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PostFor Ethnic Minorities, the 1938 Munich Conference Was a Success (Eugenio Battaglia, Italy, 08/17/23 4:24 am)
Commenting on my post of 14 August, our esteemed moderator wrote:
"An urgent European peace conference was already tried--in Munich in 1938. That one didn't turn out so well. Eugenio, do you seriously believe that a conference in the fall of 1939 would have 'saved' France and more importantly, prevented Hitler from his oft-stated plan to make war on the Soviets?"
The comments of our esteemed editor are always the best part of the posts. Without them WAIS content would seem unfinished.
I will try to answer both questions. The first I'll answer with conviction, while the second is in the sphere of "what if" history, where anything is possible.
1. The 1938 Munich conference, in my opinion, was a great success for the oppressed minorities. The German provinces of the Sudetenland (German Bohemia and German Moravia) had already been proclaimed independent in October 1918 but were occupied by Czech forces. Even President Wilson had been in favor of their union with Austria or Germany.
Not only were the Germans satisfied but, later, Poland received the Polish area of Tesin, Hungary got the Hungarian southern part of Slovakia plus Transcarpathian Ruthenia, while Slovakia became independent. The fact that this was a correct action was re-confirmed in 1993.
I never found anybody saying that the passage of Tesin/Cieszyn to Poland was an "appeasement" to be condemned.
In 1945 all Germans were persecuted, killed, and finally expelled from these areas. I saw some photos of freight trains full of expelled Germans.
The cadet Vlado Mezencev, whom my wife and I helped to escape from a USSR training ship in Genoa in 1968, was born in Kosice and changed nationalities three times--Hungarian, Czechoslovakian, and then Slovakian. He learned a lot of languages including Italian when he stayed in Savona.
2. Hitler did not have any aim on France, and none on the UK. France in 1930s had a lot of pro-fascist and even pro-Nazi intellectuals, plus several sympathetic political parties.
After the arrival of the Allies all were persecuted. Robert Brasillach and Paul Chack ended up in front of a firing squad, George Montandou was killed by the partisans, and many others including Pierre Drieu de la Rochelle received prison sentences, while a few could escape from France. Hitler was interested in a friendly France on his side. When France was defeated, he blocked Spanish and Italian revanchism.
France was fairly favorable towards appeasement, but this was not the case for the warmonger UK.
About Germany's war against the USSR, it is difficult to say.
In my opinion, Hitler started the attack on the USSR, Operation Barbarossa, only to preclude a Soviet attack, a decision that started to develop when the pretenses of Molotov at the meeting with Hitler on 25 November 1940 became excessive in the Balkans and clearly seemed to be an attempt to encircle Germany. Stalin did not want to become a member of the Axis; he wanted to take advantage of the war to get the most out of Europe.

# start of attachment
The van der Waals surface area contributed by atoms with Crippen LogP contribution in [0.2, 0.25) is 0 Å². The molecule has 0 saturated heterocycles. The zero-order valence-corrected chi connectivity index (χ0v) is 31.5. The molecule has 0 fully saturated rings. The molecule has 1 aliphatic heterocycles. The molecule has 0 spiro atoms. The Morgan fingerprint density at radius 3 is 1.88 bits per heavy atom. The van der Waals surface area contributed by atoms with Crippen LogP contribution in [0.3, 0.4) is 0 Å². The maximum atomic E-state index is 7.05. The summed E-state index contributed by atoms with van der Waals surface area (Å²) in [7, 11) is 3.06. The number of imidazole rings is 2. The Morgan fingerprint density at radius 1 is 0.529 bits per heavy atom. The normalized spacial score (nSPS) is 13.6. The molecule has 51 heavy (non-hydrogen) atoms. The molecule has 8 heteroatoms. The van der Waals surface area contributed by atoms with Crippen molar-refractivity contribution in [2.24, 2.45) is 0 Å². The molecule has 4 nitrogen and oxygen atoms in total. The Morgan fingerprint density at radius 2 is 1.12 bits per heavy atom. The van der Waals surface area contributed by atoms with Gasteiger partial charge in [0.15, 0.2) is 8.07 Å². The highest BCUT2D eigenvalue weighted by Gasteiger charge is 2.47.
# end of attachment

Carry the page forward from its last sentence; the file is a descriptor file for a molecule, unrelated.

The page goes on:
Therefore, had there been peace in the West, Stalin could have not contemplated entering a war alone. He could only have commercial ties and not political dominion. After all, the economic regimes of Germany and Italy were fairly compatible with some practices of the Soviet Union, and the economic relations with the Fascist regimes were excellent and could have satisfied, at least for the time being, all sides, in spite of any political differences.
Consider also that Mussolini, with the support of Japan, in 1943 was pushing Hitler for a separate peace with Stalin.
On another item: Russia has stopped a Ukrainian ship, sent some soldiers on board via helicopter, and then released the ship to return to Ukraine. What kind of war is Putin conducting? Maybe some Western leader should teach him how to wage a real war, maybe like the bombing of Tokyo in March 1945...
JE comments: Eugenio, I am compelled to "finish" your post. (!) Your rosy description of the 1938 redrawing of borders overlooks one ethnic minority: Europe's Jewish population, which was already suffering brutal oppression in Germany--and soon enough, throughout the continent. And I'm quite confident that the hypothesis of Barbarossa as a "pre-emptive" war has been put to rest. Stalin was terrified of going to war with Germany, to the point of arresting his border commanders who warned that invasion was imminent. Would he have "piled on" and joined the war when Germany was already losing it? Probably: this is what he did with Japan in August 1945.
Fast-forward to now: According to the Reuters piece below, the cargo vessel (Sukru Okan) flies the flag of Palau. The identity of its crew is unclear, but the encounter took place in English. This would not have been the case had the crew been Ukrainian: